Around the public policy horn …

Around the public policy horn …

Pittsburgh Mayor Bill Peduto has been in Poland this week, representing U.S. mayors at the United Nations’ annual climate change conference.

He’s of course a big advocate for supposed remedies to address the issue. Never mind that such “solutions” invariably have a dubious cost-to-benefit relationship. That is, the cost so outpaces the benefits that the touted cure is worse than the claimed disease.

In Pittsburgh, Peduto’s plan revolves around city operations that, by 2030, are to use 100 percent renewable energy; a fossil fuel-free vehicle fleet and ancillary disinvestment in fossil fuel companies; and a 50 percent reduction in overall energy and water usage and transportation emissions.

Again, at what cost? Again, at what benefit? High and marginal, respectively, it would seem.

Peduto’s trip comes on the heels of the release of an updated draft plan to cut carbon emissions statewide. Strategies include requiring more solar and wind power coming onto the grid (likely heavily “incentivized,”aka subsidized by tax dollars), a transition to electric vehicles (again, likely subsidized) and cutting home and business electricity usage.

Backers lament that such efforts could be for naught given that emissions from the growth in transportation, natural gas production and waste are expected to rise over the next 30 years.

What draconian, economic growth-arresting steps next will be advocated to offset that growth are anybody’s guess. But the concept of “cap and trade” looms large.

As the Post-Gazette recently characterized it, cap-and-trade “is a market-based approach that both sets a shrinking limit on how much pollution can be released and offers economic incentives for companies to make further reductions and to earn valuable allowances they can sell to others.”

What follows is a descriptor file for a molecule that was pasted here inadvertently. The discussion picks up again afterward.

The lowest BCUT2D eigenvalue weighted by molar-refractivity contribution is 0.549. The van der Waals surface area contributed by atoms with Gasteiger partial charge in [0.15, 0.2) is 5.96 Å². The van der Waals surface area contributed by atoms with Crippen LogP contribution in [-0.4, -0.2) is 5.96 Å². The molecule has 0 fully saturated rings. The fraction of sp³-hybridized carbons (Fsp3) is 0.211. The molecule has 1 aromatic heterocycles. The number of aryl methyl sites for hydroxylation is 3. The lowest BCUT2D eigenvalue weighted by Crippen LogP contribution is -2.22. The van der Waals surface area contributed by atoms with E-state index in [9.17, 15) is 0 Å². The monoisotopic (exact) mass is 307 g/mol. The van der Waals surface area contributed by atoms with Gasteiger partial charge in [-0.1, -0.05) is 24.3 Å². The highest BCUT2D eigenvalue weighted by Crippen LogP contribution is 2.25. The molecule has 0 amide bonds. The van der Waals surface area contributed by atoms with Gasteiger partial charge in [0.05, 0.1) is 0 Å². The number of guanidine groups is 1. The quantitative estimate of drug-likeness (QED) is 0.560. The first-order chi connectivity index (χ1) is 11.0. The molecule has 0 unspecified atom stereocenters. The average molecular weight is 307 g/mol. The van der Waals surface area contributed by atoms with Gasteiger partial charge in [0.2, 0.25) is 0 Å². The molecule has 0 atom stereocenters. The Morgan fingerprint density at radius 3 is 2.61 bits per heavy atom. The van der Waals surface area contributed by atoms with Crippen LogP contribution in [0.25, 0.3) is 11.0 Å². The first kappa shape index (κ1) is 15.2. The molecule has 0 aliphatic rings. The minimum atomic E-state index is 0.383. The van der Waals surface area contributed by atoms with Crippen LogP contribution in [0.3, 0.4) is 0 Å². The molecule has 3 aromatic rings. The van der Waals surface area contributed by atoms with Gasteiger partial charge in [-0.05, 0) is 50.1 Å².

Never mind that a government-created market is an oxymoron. As the Capital Research Center recently reminded:

“The tax can only be called ‘free market’ in the sense that it sets up a phony market based around a kind of commodity – carbon dioxide emissions – and forces companies to work within it or face heavy fines from the federal government.”

Not only is it a perversion of free markets, critics cringe at how it directly assaults U.S. manufacturing and competitiveness and is nothing more than the latest attempt at wealth redistribution.

That’s hardly sound public policy.

In a rare spate of common sense, Pittsburgh City Council is refusing to fast-track legislation from the Peduto administration to spend up to $100,000 to better “brand” city services.

As the Post-Gazette reports it, one councilor doesn’t think “branding” should be any kind of priority in a city not long – less than a year — out of state financial oversight.

Another flat out called it a waste of money.

Still another council member said expending $100,000 for re-branding – and that would be just for the concept and no implementation – would involve spending “a significant amount of money for what we think is going to be a little return.”

So, why spend the money? A mayoral spokesman says “Pittsburgh is growing” and says it’s “getting an international reputation.”

But the reality is the city continues to shrink, at least in population.

And one can only wonder what that “international reputation is,” what with its perennially underperforming public schools; its out-of-whack public transit (bus) cost structure; its market-perverting subsidies to airlines; the equally perennial failure to reassess property for taxation purposes (a political practice that has only exacerbated inequities in the taxation regimen) and slavish devotion to economic “development” practices that too often retard true economic growth instead of enable it.

Colin McNickle is communications and marketing director at the Allegheny Institute for Public Policy (